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UPS Does the Right Thing by Its Pregnant Employees

Amy Meek,
ACLU Reproductive Rights Project
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February 18, 2015

“Go home – you’re useless to us right now.”

These are harsh words no one wants to hear from their employer. But this was exactly what a UPS employee heard from her supervisor last fall when she informed him that she was pregnant and requested, based on her doctor’s advice, that she be permitted to work in an area that would not require her to do heavy lifting.

Ann’s job involved lifting heavy packages. Ann* knew that UPS had accommodated workers who had been injured or temporarily disabled at the facility with light duty work. When her doctor recommended that she lift no more than 25 to 30 pounds during her pregnancy, she immediately requested what she thought was a reasonable and temporary accommodation. However, instead of being given the very same light duty assignment others had received, she was told to go home and placed on unpaid leave.

Ann contacted the ACLU of Illinois after hearing about Peggy Young, a former UPS driver forced onto unpaid leave when she asked for her pregnancy to be accommodated at work. Young sued, arguing that UPS violated the federal Pregnancy Discrimination Act when it refused to grant her a light duty assignment, even though it regularly gave such assignments to other workers who had suffered other temporary disabilities or injuries. Young’s case made it all the way to the Supreme Court, where it was argued in December.

Fortunately, Ann didn’t have to wait for a Supreme Court decision to get back to work. Even as it opposed Young’s case, UPS acknowledged that accommodating pregnant workers makes good business sense and announced that it would be changing its policies to treat pregnant workers equally. UPS’s new policy went into effect on January 1, 2015, the same day as a new Illinois law that requires all employers in Illinois to make reasonable accommodations for pregnant workers in the workplace. The new policy is designed to comply with the growing number of state laws, like the one in Illinois, requiring employers to accommodate pregnant workers to the same extent as other workers who are injured or experience temporary disabilities.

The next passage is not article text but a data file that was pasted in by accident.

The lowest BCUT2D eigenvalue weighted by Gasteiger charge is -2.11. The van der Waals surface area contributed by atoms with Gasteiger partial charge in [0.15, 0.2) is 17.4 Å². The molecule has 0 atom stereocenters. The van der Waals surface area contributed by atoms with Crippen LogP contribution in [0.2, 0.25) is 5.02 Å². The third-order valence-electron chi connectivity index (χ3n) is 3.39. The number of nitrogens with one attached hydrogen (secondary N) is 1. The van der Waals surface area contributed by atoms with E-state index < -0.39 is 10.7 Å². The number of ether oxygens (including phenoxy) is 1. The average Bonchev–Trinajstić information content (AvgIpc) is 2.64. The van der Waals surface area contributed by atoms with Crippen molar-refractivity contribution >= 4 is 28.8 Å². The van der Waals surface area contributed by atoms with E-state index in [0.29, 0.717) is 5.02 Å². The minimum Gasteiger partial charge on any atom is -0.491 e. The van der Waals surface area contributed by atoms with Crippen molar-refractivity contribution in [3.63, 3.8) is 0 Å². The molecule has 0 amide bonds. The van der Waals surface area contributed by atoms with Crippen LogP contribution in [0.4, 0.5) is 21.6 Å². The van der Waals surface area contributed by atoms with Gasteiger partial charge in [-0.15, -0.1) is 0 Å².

As a result of UPS changing its policies in compliance with Illinois’ new law, Ann is back on the job. After the ACLU contacted UPS on Ann’s behalf, UPS agreed to return Ann to work and to grant her a light-duty assignment to accommodate her for the duration of her pregnancy. She is one of the first pregnant workers to return to work at UPS under the new policy.

Ann plans to continue working until close to her due date, just as she did during her previous pregnancy when she worked for a different employer. Thanks to UPS’s new policy and Illinois’ new law, Ann is back contributing to her workplace and earning the income she and her family need with a new baby on the way.

*Ann is a pseudonym.

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